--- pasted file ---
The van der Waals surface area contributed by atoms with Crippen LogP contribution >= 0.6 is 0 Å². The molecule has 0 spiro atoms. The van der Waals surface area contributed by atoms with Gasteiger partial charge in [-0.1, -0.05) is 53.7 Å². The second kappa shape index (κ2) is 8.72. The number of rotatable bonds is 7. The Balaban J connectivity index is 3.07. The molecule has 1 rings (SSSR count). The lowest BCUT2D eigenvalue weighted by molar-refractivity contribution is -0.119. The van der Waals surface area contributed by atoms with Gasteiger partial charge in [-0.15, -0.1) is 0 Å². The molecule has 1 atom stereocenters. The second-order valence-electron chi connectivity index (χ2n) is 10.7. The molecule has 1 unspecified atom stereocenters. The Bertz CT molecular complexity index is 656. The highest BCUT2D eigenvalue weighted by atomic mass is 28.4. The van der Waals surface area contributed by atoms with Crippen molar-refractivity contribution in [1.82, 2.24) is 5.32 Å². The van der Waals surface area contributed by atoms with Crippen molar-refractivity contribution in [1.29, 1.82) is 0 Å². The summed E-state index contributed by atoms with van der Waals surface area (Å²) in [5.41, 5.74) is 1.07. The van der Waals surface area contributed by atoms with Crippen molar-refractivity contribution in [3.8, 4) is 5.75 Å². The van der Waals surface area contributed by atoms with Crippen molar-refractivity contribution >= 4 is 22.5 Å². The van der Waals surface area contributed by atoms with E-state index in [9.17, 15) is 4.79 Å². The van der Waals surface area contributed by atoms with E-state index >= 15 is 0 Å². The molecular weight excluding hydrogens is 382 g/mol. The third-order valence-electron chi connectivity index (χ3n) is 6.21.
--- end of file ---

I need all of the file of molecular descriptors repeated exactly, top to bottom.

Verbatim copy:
The van der Waals surface area contributed by atoms with Crippen LogP contribution >= 0.6 is 0 Å². The molecule has 0 spiro atoms. The van der Waals surface area contributed by atoms with Gasteiger partial charge in [-0.1, -0.05) is 53.7 Å². The second kappa shape index (κ2) is 8.72. The number of rotatable bonds is 7. The Balaban J connectivity index is 3.07. The molecule has 1 rings (SSSR count). The lowest BCUT2D eigenvalue weighted by molar-refractivity contribution is -0.119. The van der Waals surface area contributed by atoms with Gasteiger partial charge in [-0.15, -0.1) is 0 Å². The molecule has 1 atom stereocenters. The second-order valence-electron chi connectivity index (χ2n) is 10.7. The molecule has 1 unspecified atom stereocenters. The Bertz CT molecular complexity index is 656. The highest BCUT2D eigenvalue weighted by atomic mass is 28.4. The van der Waals surface area contributed by atoms with Crippen molar-refractivity contribution in [1.82, 2.24) is 5.32 Å². The van der Waals surface area contributed by atoms with Crippen molar-refractivity contribution in [1.29, 1.82) is 0 Å². The summed E-state index contributed by atoms with van der Waals surface area (Å²) in [5.41, 5.74) is 1.07. The van der Waals surface area contributed by atoms with Crippen molar-refractivity contribution in [3.8, 4) is 5.75 Å². The van der Waals surface area contributed by atoms with Crippen molar-refractivity contribution >= 4 is 22.5 Å². The van der Waals surface area contributed by atoms with E-state index in [9.17, 15) is 4.79 Å². The van der Waals surface area contributed by atoms with E-state index >= 15 is 0 Å². The molecular weight excluding hydrogens is 382 g/mol. The third-order valence-electron chi connectivity index (χ3n) is 6.21.